Case Report and Brief Review

A Case of Congenitally Corrected Transposition of the Great Arteries with Rare but Life-Threatening Ventricular Tachycardia and

Surender Malhotra, MBBS, Rakesh N. Patel, MBBS, *Mahendra Mandawat, MBBS
Surender Malhotra, MBBS, Rakesh N. Patel, MBBS, *Mahendra Mandawat, MBBS
Congenitally corrected transposition of the great vessels (CCTGA) is a rare congenital heart defect (CHD) and constitutes less than 1% of all congenital heart disease. The two fundamental anatomic abnormalities in CCTGA consist of transposition of the ascending aorta and pulmonary trunk, as well as inversion of the ventricles. This arrangement results in desaturated systemic venous blood passing from the right atrium through the mitral valve to the left ventricle and into the pulmonary trunk, whereas oxygenated pulmonary venous blood flows from the left atrium through the tricuspid valve to the right ventricle and into the aorta. Thus, the circulation is corrected functionally. The clinical presentation, course and prognosis of patients with CCTGA vary depending on the nature and severity of any complicating intracardiac anomalies, as well as development of dysfunction of the systemic subaortic right ventricle (RV).1 Cardiac deaths have been attributed to the development of complete atrioventricular (AV) block, systemic ventricular dysfunction or systemic AV valve incompetence.2–5 Very rarely in a patient with CCTGA, ventricular tachycardia (VT) has been attributed to the cause of sudden cardiac death (SCD).6 Furthermore, fatal arrhythmia is very rare in the absence of systemic ventricular dysfunction. Previous studies have suggested consistently inverted coronary arterial pattern in a patient with CCTGA and, rarely, a single coronary ostium or artery.7

Case Report. The patient is a 33-year-old male with a history of CCTGA who had a ventricular septal defect repair at 6 years of age, and had residual pulmonary stenosis, but had subsequently done very well and considered himself healthy. He had been powerlifting up to 312 lbs on the bench press and felt no physical limitations. For the past few weeks, he noticed easy fatigability and occasional palpitation, which he attributed to a cold. The patient was not on any medication and there was no history of smoking, alcohol or drug abuse. On the day of admission, he complained of shortness of breath while playing tennis and suddenly became unresponsive. The playing partner attempted bystander cardiopulmonary resuscitation. On arrival of the emergency medical services, he was found to be having pulseless VT and agonal respiration. The patient was defibrillated three times on site and managed subsequently with bag-mask ventilation. A lidocaine infusion was started en route to the hospital, where he required intubation and mechanical ventilation. On physical examination, he was an obese male with a baseline heart rate of 110 per minute and blood pressure of 126/82. He was acyanotic without thrills over the precordium, suprasternal notch or carotid arteries. He did not have jugular venous distension. S1 and S2 were normal without splitting. He had a 2/6 midsystolic ejection murmur heard best at the mid-left sternal border. There was no brachiofemoral delay, and his lungs were clear on auscultation. Abdominal examination did not reveal ascites or organomegaly, and there was no peripheral edema. A chest X-ray showed slight cardiomegaly and aspiration pneumonia that was treated with antibiotics. Electrocardiography (ECG) showed biatrial enlargement, nonspecific ST-T wave changes, nonspecific intraventricular conduction delay, QRS duration of 110 msec and a corrected QT-interval of 448 msec. Laboratory data showed a white cell count of 13,000, hemoglobin of 15, normal renal and liver function, potassium of 3.6, mg 2.2 and negative serial cardiac enzymes. The patient had a poor acoustic window on transthoracic echocardiography. Transesophageal echocardiography showed an L-TGA (congenitally corrected) pattern, mild mitral valve insufficiency (right-sided AV valve), mild-to-moderate TV insufficiency (systemic AV valve), mild left atrial enlargement, trace AV insufficiency, mild pulmonic stenosis (peak gradient of 15 mmHG), normal RV systolic function and no residual ventricular septal defect (VSD). Patient was monitored in CCU. Lidocaine was discontinued after 48 hours. The patient did not have any further episodes of sustained VT, however, during his stay, he continued to have brief runs of nonsustained VT, despite normal electrolytes and the absence of CHF. Coronary angiography showed nonobstructive coronary artery disease. Interestingly, he had a single coronary ostium giving rise to right and left coronary systems. (Figures 1 and 2).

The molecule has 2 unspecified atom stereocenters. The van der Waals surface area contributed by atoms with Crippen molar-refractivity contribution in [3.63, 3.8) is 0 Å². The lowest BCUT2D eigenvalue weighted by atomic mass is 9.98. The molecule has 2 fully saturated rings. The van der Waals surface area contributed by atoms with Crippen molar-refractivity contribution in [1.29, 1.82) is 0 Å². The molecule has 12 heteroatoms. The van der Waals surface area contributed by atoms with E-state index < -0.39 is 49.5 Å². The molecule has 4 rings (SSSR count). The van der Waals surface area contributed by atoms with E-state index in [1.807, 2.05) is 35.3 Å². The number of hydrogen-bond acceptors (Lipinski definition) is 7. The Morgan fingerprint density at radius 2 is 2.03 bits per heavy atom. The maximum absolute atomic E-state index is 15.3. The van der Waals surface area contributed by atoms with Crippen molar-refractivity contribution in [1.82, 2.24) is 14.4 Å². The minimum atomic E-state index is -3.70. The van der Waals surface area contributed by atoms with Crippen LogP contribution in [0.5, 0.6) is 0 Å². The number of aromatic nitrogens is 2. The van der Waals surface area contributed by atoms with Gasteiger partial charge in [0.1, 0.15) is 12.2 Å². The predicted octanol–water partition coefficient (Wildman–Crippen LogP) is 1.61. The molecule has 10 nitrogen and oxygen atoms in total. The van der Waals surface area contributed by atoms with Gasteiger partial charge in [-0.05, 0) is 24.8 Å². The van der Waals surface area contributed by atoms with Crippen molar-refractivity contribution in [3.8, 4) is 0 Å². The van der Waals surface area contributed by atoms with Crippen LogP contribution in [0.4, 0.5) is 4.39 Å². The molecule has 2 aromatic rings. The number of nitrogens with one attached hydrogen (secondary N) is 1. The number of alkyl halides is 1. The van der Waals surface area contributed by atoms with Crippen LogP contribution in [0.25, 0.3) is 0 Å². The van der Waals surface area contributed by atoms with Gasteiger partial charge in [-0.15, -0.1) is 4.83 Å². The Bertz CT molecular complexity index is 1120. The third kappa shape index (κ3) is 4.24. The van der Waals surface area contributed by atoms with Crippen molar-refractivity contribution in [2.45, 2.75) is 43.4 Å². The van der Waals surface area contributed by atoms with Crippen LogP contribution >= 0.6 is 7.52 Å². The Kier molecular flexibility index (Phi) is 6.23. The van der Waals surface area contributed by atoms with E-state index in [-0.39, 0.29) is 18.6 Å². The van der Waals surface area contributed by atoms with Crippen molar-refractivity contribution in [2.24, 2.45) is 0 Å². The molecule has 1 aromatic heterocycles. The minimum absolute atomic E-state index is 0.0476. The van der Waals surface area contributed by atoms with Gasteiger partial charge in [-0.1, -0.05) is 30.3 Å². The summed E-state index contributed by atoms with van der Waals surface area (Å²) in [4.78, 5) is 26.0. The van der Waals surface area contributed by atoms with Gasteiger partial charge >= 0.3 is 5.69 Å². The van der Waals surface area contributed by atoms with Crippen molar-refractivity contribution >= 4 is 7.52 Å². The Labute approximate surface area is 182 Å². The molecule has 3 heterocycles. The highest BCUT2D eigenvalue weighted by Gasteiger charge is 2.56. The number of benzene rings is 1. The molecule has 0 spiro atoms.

The patient underwent implantable cardioverter-defibrillator (ICD) implantation with the placement of a screw in the transvenous ventricular lead in the systemic venous ventricle. ICD testing was performed by inducing ventricular fibrillation twice by the T-wave shock method, which was detected and treated successfully by ICD with 20 joules of energy. The patient was discharged in clinically stable condition. During the 6-month follow-up period, the patient had experienced no episodes of symptomatic VT.